I agree.

> >
> > ---------------------------------------------------
> >
> >     NOTES:
> >
> >     "45.  Currently kept in the Beinecke Rare Book Library at Yale
> > University (Conn.), USA, as MS 408.
> >
> >     "46.  The best exposition of the research on the Voynich codex is
> > in M. E. D'Imperio, *The Voynich Manuscript.  An elegant enigma,
> > Laguna Hills (Ca.) 1976.  A good summary, also easily available in
> > Italy, may be found in D. Kahn, *The Codebreakers.*  There also exists
> > an Internet site dedicated to this issue on which about forty students
> > from all over the world communicate their discoveries.

	AFAIK, this is the first time that the Voynich list appeared in the

> >
> >     "47.  The phenomenon of invented languages is very widespread and
> > represents a fundamental aspect of some mental pathologies.  For an
> > approach to the problem see: S. ARIETE, *Creativita`. La Sintesi
> > magica*, Roma 1986.  A. BAUSANI, *Le Lingue inventate. Linguaggi
> > artificiali -linguaggi segreti- linguaggi universali*, Roma, 1974.
> > And the recent B. BUONARROTI & P. ALBANI, *Aga Mage'ra Difura.
> > Dizionario delle lingue immaginarie*, Bologna 1994."

	I have looked at Arieti's book (available in English translation).  He
discusses a simple schizophrenic who had a private language, but it was
only a 
few words.  

	Let me appeal, once again, for someone who knows what BAUSANI and 
BUONARROTI & ALBANI say to come forward and tell us about it!!!  
I think Jim R. mentioned having a German translation of BAUSANI.  

> >
> > Here is a summary of what Toresella says about alchemical herbals
> > in his paper:
> >
> >     Toresella, Sergio. ``Gli erbari degli alchimisti. [Alchemical
> > herbals.]'' In Arte farmaceutica e piante medicinali -- erbari, vasi,
> > strumenti e testi dalle raccolte liguri [Pharmaceutical art and
> > medicinal plants -- herbals, jars, instruments and texts of the
> > Ligurian collections], Liana Saginati, ed. Pisa: Pacini Editore, 1996,
> > pp.31-70. [Profusely illustrated. Fits the VMS into an ``alchemical
> > herbal'' tradition.]
> >
> >     1)  "Alchemical herbals" is really a misnomer, since these herbals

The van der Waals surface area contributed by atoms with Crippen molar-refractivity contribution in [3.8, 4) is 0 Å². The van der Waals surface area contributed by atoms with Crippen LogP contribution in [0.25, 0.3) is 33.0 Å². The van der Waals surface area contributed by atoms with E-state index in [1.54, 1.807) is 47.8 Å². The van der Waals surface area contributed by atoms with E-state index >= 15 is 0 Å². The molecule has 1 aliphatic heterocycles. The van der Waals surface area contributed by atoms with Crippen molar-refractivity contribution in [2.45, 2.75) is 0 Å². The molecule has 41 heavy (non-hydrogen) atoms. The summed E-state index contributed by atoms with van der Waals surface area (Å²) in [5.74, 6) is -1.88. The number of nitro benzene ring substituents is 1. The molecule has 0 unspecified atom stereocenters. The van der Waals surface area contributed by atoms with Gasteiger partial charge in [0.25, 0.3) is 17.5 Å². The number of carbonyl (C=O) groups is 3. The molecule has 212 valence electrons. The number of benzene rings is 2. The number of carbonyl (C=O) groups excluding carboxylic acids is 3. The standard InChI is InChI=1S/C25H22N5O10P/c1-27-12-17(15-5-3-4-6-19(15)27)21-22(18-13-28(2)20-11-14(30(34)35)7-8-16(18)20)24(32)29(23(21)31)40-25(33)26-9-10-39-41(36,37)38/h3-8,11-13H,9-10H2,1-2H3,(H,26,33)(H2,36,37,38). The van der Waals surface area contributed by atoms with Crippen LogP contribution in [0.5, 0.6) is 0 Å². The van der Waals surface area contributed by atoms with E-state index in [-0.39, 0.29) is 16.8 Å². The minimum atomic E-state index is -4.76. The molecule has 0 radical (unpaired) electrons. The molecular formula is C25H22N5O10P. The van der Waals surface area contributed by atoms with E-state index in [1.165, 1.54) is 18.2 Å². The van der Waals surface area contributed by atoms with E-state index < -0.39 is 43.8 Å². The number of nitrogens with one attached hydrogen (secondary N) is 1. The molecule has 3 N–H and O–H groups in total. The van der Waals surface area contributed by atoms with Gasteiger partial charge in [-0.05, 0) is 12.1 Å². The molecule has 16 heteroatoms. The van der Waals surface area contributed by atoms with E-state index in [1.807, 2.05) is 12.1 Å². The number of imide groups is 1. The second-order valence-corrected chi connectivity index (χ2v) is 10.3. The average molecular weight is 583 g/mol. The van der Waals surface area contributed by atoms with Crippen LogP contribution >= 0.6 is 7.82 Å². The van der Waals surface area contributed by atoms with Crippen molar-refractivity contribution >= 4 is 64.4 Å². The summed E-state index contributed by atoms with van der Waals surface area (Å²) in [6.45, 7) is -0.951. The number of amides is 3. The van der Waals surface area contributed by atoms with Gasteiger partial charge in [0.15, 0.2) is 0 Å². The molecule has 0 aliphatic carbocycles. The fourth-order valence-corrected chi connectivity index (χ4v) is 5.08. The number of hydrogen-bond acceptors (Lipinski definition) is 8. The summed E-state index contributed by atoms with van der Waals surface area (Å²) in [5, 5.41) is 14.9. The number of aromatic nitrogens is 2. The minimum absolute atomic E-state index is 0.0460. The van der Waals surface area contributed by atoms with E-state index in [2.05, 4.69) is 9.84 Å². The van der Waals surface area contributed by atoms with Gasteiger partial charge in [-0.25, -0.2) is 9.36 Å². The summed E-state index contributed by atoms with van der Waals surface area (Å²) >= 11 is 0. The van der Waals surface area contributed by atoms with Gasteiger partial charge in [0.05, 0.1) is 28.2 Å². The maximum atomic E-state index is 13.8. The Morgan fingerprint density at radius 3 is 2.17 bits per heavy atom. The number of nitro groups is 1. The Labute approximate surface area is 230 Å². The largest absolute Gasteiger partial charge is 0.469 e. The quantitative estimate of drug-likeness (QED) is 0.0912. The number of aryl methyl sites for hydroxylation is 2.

> > contain little or no alchemical imagery.  A Bolognese naturalist,
> > Ulisse Aldrovandi (1522-1605) collected some of these herbals and
> > labeled them "plants of the alchemists".  Toresella calls these
> > "alchemical herbals" for lack of anything better.  (44-7)
> >
> "Alchemical herbals" in the sense that they were plants collected for
> the purpose of scientific study and expeimenation seems reasonable,
> but classifying the VMS plants as "plants of the alchemists" may not
> be appropriate because it is too restrictive. Some of the plants may
> be found in any alchemist's collection of plants; however, others may be
> more appropriately classified for their medicinal application and some
> might also be found in recipes for a healthy diet.

>  Have you ever tried to memorize verbatum more than a single
> page of text? I have and believe me you will probably be very much
> more knowledgeable about what you are trying to learn orally than if
> you were to rely solely on notes taken in a classroom. 

	Before the invention of printing, and even after, all scholars had to
memorize vast amounts of text, for books were far from being available
as they are now.  
Thus they developed memory techniques extensively.  
*The Discoverers* by Daniel Boorstein has a good discussion of this.  I
once took the Dale
Carnegie course and learned some memory techniques.  

	I've read that Alexander Solzhenitsyn thought out his books and
remembered them
as ballads while he was imprisoned.  One of his published works is
*Prussian Nights*.  
This is a ballad about the Russian payback for WWII in East Prussia.  
Solzhenitsyn himself forced a girl to sleep with him.  

	However, I don't think that the scholars were dramatically better than
those of today because 
of this.   Indeed, our scholars have vast amounts of information
available, of which the scholars of old could
not even dream.